By Hanleigh Daniels 30 July 2013


QWERTY fans and BlackBerry loyalists who prefer the touch-and-type user experience available on the BlackBerry Q10 (review), but find its R9 000 pricetag a little too aspirational, can opt for the Q5.   

The Q5 (120 x 66 x 10.8 mm) is pocket-and-grip friendly and fairly lightweight at 120 g, making it comfortable to use over extended periods. The typing experience on the physical QWERTY keyboard is good, but not excellent as on the Q10. This is due to the different design of the Q5 keyboard that features chiclet-style keys that have very limited travel depth, with individual keys also coming across as smaller than those of the Q10’s keyboard.  


This keyboard is paired with 3.1" (720 x 720 pixels; 328 ppi pixel density) IPS LCD capacitive touchscreen, which is every bit as responsive as the 3.1" (720 x 720 pixels; 328 ppi pixel density) Super AMOLED of the Q10. Although colours are not as vibrant as on the Q10 (or any AMOLED sporting mobile for that matter), viewing angles remain excellent.  

Overall, the smartphone feels sturdily constructed but it definitely does not ooze style and class like its bigger brother due to the all plastic construction and cheap hollow-sounding back cover.

This Q5 offers a unibody construction that does not allow you to remove its battery. Users will find the microSD card slot (supports cards up to 32 GB in size) and microSIM slot on the left side of the device via a rather flimsy plastic flap.

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The BlackBerry Q5 offers a good touch-and-type experience via its 3.1" touchscreen and physcial QWERTY keyboard.  


The driving force behind the Q5 is Qualcomm’s Snapdragon S4 dual-core CPU running at 1.2 GHz per core, and as with its BlackBerry 10-running stablemates, the Q5 boasts a very good 2 GB worth of multitask-accommodating RAM.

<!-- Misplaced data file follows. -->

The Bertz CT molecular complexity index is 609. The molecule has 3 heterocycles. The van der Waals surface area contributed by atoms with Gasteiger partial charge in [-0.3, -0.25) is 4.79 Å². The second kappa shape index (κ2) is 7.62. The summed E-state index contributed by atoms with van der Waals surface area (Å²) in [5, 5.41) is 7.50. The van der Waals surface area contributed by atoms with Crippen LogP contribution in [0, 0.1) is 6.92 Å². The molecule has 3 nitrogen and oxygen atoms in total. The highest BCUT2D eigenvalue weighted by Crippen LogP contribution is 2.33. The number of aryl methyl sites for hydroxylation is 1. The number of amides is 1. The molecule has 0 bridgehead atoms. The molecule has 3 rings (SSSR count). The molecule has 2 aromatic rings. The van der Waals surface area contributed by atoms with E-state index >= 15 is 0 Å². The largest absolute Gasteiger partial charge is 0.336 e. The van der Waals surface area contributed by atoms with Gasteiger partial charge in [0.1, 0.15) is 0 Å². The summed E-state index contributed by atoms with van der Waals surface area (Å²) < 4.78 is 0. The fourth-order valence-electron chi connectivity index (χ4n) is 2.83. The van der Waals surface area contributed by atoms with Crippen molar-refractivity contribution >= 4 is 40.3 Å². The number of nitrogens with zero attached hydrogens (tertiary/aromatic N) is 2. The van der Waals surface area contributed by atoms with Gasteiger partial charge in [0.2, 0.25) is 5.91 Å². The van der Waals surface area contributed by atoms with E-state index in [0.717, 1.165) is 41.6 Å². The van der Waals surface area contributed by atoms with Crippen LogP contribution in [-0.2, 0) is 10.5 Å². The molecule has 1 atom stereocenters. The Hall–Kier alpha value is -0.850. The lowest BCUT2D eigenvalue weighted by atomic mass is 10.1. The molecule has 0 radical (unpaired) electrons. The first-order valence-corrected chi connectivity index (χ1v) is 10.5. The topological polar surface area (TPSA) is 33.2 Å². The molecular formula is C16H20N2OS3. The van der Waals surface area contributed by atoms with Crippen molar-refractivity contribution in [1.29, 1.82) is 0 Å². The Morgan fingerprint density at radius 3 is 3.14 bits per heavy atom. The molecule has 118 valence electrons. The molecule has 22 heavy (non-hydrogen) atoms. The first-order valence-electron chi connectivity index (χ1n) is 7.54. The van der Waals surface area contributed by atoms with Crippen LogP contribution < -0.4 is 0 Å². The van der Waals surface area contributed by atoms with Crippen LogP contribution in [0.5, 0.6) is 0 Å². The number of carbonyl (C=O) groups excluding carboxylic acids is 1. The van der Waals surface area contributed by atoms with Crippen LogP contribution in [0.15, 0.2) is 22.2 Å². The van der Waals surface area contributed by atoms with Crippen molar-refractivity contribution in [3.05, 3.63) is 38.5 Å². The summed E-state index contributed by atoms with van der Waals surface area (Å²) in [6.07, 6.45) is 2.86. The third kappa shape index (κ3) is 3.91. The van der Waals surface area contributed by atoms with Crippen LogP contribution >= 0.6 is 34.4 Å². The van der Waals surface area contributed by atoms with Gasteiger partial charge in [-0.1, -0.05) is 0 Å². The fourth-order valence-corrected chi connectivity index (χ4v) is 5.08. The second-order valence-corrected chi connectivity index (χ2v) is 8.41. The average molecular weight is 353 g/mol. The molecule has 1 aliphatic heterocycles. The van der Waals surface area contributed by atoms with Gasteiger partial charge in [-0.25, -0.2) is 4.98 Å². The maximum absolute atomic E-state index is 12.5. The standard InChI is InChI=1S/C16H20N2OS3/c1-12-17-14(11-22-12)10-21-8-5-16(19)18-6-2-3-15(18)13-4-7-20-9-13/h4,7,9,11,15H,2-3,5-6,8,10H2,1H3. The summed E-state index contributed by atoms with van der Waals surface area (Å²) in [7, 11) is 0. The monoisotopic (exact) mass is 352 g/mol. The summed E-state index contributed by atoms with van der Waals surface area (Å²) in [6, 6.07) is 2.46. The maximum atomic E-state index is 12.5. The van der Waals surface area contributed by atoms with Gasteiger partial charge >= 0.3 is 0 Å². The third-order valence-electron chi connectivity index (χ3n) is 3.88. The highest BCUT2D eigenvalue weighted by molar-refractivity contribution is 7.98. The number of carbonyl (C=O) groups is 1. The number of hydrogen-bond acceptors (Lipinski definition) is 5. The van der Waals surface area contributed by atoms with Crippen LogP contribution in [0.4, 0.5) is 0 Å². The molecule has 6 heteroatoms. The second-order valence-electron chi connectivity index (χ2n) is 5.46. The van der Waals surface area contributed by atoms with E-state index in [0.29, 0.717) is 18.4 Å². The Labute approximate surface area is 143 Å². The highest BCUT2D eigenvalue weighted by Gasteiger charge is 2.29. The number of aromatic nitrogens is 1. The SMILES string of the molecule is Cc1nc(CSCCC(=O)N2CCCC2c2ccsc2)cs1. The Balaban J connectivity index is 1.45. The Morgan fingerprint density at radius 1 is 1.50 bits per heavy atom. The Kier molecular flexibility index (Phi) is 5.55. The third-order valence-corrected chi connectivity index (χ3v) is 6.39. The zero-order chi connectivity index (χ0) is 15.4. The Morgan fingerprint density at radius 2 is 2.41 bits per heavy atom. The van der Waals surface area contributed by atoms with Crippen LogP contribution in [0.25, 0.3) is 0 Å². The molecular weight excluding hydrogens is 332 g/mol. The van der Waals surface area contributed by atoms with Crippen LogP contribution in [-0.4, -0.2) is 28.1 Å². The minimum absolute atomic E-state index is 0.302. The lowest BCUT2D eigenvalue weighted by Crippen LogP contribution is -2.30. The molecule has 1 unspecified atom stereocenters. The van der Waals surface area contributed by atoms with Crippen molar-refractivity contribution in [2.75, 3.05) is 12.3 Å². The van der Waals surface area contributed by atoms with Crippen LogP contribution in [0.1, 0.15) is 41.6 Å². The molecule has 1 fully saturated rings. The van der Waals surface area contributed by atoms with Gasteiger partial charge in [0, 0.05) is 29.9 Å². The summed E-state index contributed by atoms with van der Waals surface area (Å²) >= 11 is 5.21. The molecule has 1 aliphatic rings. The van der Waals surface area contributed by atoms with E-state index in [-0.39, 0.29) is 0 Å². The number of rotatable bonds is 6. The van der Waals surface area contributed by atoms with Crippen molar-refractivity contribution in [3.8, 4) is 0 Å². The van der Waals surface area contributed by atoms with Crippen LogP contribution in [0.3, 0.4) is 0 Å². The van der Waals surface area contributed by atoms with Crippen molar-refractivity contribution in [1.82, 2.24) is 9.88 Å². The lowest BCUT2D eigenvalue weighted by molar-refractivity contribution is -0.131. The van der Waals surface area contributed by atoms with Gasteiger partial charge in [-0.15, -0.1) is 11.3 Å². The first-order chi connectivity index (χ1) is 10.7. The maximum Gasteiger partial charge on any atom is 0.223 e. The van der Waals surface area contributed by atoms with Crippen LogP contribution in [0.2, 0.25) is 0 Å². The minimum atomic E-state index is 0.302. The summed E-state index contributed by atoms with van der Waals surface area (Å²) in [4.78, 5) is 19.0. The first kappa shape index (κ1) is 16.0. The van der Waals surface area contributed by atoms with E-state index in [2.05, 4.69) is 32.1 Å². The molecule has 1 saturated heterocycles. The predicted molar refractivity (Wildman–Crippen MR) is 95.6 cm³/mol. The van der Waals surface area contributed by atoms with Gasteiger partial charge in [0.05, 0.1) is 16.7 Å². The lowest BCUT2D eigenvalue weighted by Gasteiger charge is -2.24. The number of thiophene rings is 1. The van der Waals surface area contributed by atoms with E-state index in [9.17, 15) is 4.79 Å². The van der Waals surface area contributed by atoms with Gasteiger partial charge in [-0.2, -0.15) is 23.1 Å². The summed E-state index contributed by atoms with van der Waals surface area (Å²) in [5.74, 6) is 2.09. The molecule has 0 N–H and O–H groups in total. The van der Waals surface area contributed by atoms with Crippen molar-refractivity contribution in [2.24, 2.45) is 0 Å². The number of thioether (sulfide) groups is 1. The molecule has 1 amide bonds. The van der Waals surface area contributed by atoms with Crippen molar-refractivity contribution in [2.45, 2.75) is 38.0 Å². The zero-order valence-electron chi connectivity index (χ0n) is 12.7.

This duo delivered a snappy and smooth experience whilst navigating the OS, starting-, closing- and running multiple apps at the same time. Games such as Stick Cricket Super Sixes do take a second or two longer to load than on the Z10 (review), but once loaded it runs as smoothly as on the Q10.

It has to be mentioned though that the limited screen real estate does not result in the best mobile gaming- or video viewing experience. Browsing the web via the BlackBerry browser is snappy with quick page loads and fluid pinch to zoom, double tap to zoom and scrolling touch gestures.

The Canadian company is also one of the few remaining firms to offer native Flash support in their browser, meaning that virtually any page opens correctly in the browser. Unfortunately, the small display leads to a lot of pinching in to read text and scrolling around the page.  

The Q5 sports a 5 MP rear-facing camera that can record full HD (1080p) videos and capture HDR photos, along with a 2 MP front-facing snapper that can shoot 720p videos and makes taking selfies easier. Both these cameras are not on par with modern smartphone cameras, since it offers average photos in good lighting conditions and paltry quality pics at night.

Users have access to 8 GB worth of internal storage for photos, videos and apps, but are able to expand upon this via microSD card slot by as much as 32 GB. Additional features includes Wi-Fi 802.11 n, blistering download speed thanks to LTE (4G) connectivity, Bluetooth v4.0, and NFC.